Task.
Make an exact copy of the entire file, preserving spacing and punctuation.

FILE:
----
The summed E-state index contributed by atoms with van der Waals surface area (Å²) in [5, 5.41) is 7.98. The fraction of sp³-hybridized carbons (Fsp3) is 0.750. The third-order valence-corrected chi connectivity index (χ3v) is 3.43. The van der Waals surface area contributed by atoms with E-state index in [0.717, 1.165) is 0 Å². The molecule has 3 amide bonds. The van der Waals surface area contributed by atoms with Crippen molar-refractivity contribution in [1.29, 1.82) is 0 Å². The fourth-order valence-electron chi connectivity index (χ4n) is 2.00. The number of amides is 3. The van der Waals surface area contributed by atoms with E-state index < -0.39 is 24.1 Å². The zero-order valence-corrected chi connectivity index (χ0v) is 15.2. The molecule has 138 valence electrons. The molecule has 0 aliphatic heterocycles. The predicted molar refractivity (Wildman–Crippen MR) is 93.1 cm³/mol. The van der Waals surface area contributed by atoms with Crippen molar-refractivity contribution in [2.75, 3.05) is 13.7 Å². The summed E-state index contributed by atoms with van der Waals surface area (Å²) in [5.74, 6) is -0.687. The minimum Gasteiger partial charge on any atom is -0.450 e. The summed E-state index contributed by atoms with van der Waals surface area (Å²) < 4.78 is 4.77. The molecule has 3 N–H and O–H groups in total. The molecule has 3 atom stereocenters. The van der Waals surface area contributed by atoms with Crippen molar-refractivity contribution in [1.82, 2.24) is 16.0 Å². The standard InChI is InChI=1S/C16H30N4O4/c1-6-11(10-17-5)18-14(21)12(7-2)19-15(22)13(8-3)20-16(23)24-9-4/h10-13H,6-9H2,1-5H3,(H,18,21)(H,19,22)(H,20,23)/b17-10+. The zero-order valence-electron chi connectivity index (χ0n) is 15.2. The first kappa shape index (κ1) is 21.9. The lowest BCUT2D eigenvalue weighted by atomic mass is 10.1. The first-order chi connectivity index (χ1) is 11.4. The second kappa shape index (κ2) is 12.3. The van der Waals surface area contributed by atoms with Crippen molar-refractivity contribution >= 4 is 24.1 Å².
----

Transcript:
The summed E-state index contributed by atoms with van der Waals surface area (Å²) in [5, 5.41) is 7.98. The fraction of sp³-hybridized carbons (Fsp3) is 0.750. The third-order valence-corrected chi connectivity index (χ3v) is 3.43. The van der Waals surface area contributed by atoms with E-state index in [0.717, 1.165) is 0 Å². The molecule has 3 amide bonds. The van der Waals surface area contributed by atoms with Crippen molar-refractivity contribution in [1.29, 1.82) is 0 Å². The fourth-order valence-electron chi connectivity index (χ4n) is 2.00. The number of amides is 3. The van der Waals surface area contributed by atoms with E-state index < -0.39 is 24.1 Å². The zero-order valence-corrected chi connectivity index (χ0v) is 15.2. The molecule has 138 valence electrons. The molecule has 0 aliphatic heterocycles. The predicted molar refractivity (Wildman–Crippen MR) is 93.1 cm³/mol. The van der Waals surface area contributed by atoms with Crippen molar-refractivity contribution in [2.75, 3.05) is 13.7 Å². The summed E-state index contributed by atoms with van der Waals surface area (Å²) in [5.74, 6) is -0.687. The minimum Gasteiger partial charge on any atom is -0.450 e. The summed E-state index contributed by atoms with van der Waals surface area (Å²) < 4.78 is 4.77. The molecule has 3 N–H and O–H groups in total. The molecule has 3 atom stereocenters. The van der Waals surface area contributed by atoms with Crippen molar-refractivity contribution in [1.82, 2.24) is 16.0 Å². The standard InChI is InChI=1S/C16H30N4O4/c1-6-11(10-17-5)18-14(21)12(7-2)19-15(22)13(8-3)20-16(23)24-9-4/h10-13H,6-9H2,1-5H3,(H,18,21)(H,19,22)(H,20,23)/b17-10+. The zero-order valence-electron chi connectivity index (χ0n) is 15.2. The first kappa shape index (κ1) is 21.9. The lowest BCUT2D eigenvalue weighted by atomic mass is 10.1. The first-order chi connectivity index (χ1) is 11.4. The second kappa shape index (κ2) is 12.3. The van der Waals surface area contributed by atoms with Crippen molar-refractivity contribution >= 4 is 24.1 Å².